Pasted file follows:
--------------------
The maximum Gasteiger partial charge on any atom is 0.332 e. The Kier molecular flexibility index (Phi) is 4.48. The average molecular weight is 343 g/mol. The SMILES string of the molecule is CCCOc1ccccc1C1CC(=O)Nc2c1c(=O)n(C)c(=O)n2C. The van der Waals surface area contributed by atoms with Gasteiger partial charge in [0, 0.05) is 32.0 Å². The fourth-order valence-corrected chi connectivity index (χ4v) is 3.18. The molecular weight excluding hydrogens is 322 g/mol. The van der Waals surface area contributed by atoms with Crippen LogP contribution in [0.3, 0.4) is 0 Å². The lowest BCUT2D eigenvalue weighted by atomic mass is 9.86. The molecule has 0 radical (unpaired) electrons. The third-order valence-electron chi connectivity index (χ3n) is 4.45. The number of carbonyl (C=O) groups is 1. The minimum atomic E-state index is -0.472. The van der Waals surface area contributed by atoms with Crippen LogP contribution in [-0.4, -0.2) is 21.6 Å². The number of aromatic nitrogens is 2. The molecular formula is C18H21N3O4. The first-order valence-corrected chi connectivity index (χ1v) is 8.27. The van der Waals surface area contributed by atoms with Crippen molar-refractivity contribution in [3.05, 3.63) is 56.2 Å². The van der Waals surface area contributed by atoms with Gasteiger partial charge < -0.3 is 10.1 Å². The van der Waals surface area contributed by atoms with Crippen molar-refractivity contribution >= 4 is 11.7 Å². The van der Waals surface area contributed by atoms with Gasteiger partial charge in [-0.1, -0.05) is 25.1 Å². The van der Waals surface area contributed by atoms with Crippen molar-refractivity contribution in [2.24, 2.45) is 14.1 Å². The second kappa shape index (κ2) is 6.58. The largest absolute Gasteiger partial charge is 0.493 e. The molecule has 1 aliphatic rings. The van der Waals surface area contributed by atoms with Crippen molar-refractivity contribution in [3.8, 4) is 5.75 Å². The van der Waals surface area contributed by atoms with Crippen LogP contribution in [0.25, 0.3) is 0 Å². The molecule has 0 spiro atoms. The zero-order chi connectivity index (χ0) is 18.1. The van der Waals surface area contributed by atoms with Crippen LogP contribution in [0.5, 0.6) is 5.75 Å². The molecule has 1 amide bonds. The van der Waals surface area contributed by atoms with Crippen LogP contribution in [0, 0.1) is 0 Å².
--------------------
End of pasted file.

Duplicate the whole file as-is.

The maximum Gasteiger partial charge on any atom is 0.332 e. The Kier molecular flexibility index (Phi) is 4.48. The average molecular weight is 343 g/mol. The SMILES string of the molecule is CCCOc1ccccc1C1CC(=O)Nc2c1c(=O)n(C)c(=O)n2C. The van der Waals surface area contributed by atoms with Gasteiger partial charge in [0, 0.05) is 32.0 Å². The fourth-order valence-corrected chi connectivity index (χ4v) is 3.18. The molecular weight excluding hydrogens is 322 g/mol. The van der Waals surface area contributed by atoms with Crippen LogP contribution in [0.3, 0.4) is 0 Å². The lowest BCUT2D eigenvalue weighted by atomic mass is 9.86. The molecule has 0 radical (unpaired) electrons. The third-order valence-electron chi connectivity index (χ3n) is 4.45. The number of carbonyl (C=O) groups is 1. The minimum atomic E-state index is -0.472. The van der Waals surface area contributed by atoms with Crippen LogP contribution in [-0.4, -0.2) is 21.6 Å². The number of aromatic nitrogens is 2. The molecular formula is C18H21N3O4. The first-order valence-corrected chi connectivity index (χ1v) is 8.27. The van der Waals surface area contributed by atoms with Crippen molar-refractivity contribution in [3.05, 3.63) is 56.2 Å². The van der Waals surface area contributed by atoms with Gasteiger partial charge < -0.3 is 10.1 Å². The van der Waals surface area contributed by atoms with Crippen molar-refractivity contribution >= 4 is 11.7 Å². The van der Waals surface area contributed by atoms with Gasteiger partial charge in [-0.1, -0.05) is 25.1 Å². The van der Waals surface area contributed by atoms with Crippen molar-refractivity contribution in [2.24, 2.45) is 14.1 Å². The second kappa shape index (κ2) is 6.58. The largest absolute Gasteiger partial charge is 0.493 e. The molecule has 1 aliphatic rings. The van der Waals surface area contributed by atoms with Crippen molar-refractivity contribution in [3.8, 4) is 5.75 Å². The van der Waals surface area contributed by atoms with Crippen LogP contribution in [0.25, 0.3) is 0 Å². The molecule has 0 spiro atoms. The zero-order chi connectivity index (χ0) is 18.1. The van der Waals surface area contributed by atoms with Crippen LogP contribution in [0.5, 0.6) is 5.75 Å². The molecule has 1 amide bonds. The van der Waals surface area contributed by atoms with Crippen LogP contribution in [0, 0.1) is 0 Å².